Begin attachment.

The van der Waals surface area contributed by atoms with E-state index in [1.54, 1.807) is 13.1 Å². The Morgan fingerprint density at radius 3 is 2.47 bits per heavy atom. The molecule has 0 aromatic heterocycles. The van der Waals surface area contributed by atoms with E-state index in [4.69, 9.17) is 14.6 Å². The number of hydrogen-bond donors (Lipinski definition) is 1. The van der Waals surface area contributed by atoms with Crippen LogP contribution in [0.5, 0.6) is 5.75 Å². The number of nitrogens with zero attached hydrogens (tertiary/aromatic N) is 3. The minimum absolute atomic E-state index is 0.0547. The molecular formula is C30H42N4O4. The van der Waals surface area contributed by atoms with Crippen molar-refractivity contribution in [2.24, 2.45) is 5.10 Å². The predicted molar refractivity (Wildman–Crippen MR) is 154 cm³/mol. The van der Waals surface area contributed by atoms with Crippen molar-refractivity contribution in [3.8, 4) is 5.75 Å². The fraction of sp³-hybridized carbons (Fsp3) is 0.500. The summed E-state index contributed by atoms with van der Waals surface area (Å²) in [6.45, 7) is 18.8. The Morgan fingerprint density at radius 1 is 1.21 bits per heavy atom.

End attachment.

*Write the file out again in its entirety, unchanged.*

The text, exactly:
The van der Waals surface area contributed by atoms with E-state index in [1.54, 1.807) is 13.1 Å². The Morgan fingerprint density at radius 3 is 2.47 bits per heavy atom. The molecule has 0 aromatic heterocycles. The van der Waals surface area contributed by atoms with E-state index in [4.69, 9.17) is 14.6 Å². The number of hydrogen-bond donors (Lipinski definition) is 1. The van der Waals surface area contributed by atoms with Crippen LogP contribution in [0.5, 0.6) is 5.75 Å². The number of nitrogens with zero attached hydrogens (tertiary/aromatic N) is 3. The minimum absolute atomic E-state index is 0.0547. The molecular formula is C30H42N4O4. The van der Waals surface area contributed by atoms with Crippen molar-refractivity contribution in [2.24, 2.45) is 5.10 Å². The predicted molar refractivity (Wildman–Crippen MR) is 154 cm³/mol. The van der Waals surface area contributed by atoms with Crippen molar-refractivity contribution in [3.8, 4) is 5.75 Å². The fraction of sp³-hybridized carbons (Fsp3) is 0.500. The summed E-state index contributed by atoms with van der Waals surface area (Å²) in [6.45, 7) is 18.8. The Morgan fingerprint density at radius 1 is 1.21 bits per heavy atom.